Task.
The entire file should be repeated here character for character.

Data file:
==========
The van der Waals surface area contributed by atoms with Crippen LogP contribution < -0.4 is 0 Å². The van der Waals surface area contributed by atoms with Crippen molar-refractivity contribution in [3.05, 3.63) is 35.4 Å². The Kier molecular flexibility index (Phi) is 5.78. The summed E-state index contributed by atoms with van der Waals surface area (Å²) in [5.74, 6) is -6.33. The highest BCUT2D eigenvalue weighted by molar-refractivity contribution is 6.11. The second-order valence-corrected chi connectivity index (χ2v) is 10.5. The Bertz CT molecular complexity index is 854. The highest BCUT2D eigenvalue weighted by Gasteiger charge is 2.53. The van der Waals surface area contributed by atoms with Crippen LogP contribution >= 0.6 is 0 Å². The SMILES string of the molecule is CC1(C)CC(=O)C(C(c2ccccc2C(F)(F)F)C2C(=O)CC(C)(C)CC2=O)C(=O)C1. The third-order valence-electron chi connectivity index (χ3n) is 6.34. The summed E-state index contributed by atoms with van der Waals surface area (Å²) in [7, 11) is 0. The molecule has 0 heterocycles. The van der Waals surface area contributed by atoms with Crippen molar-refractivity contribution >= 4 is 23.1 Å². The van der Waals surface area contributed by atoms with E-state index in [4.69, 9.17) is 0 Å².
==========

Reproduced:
The van der Waals surface area contributed by atoms with Crippen LogP contribution < -0.4 is 0 Å². The van der Waals surface area contributed by atoms with Crippen molar-refractivity contribution in [3.05, 3.63) is 35.4 Å². The Kier molecular flexibility index (Phi) is 5.78. The summed E-state index contributed by atoms with van der Waals surface area (Å²) in [5.74, 6) is -6.33. The highest BCUT2D eigenvalue weighted by molar-refractivity contribution is 6.11. The second-order valence-corrected chi connectivity index (χ2v) is 10.5. The Bertz CT molecular complexity index is 854. The highest BCUT2D eigenvalue weighted by Gasteiger charge is 2.53. The van der Waals surface area contributed by atoms with Crippen LogP contribution >= 0.6 is 0 Å². The SMILES string of the molecule is CC1(C)CC(=O)C(C(c2ccccc2C(F)(F)F)C2C(=O)CC(C)(C)CC2=O)C(=O)C1. The third-order valence-electron chi connectivity index (χ3n) is 6.34. The summed E-state index contributed by atoms with van der Waals surface area (Å²) in [7, 11) is 0. The molecule has 0 heterocycles. The van der Waals surface area contributed by atoms with Crippen molar-refractivity contribution >= 4 is 23.1 Å². The van der Waals surface area contributed by atoms with E-state index in [4.69, 9.17) is 0 Å².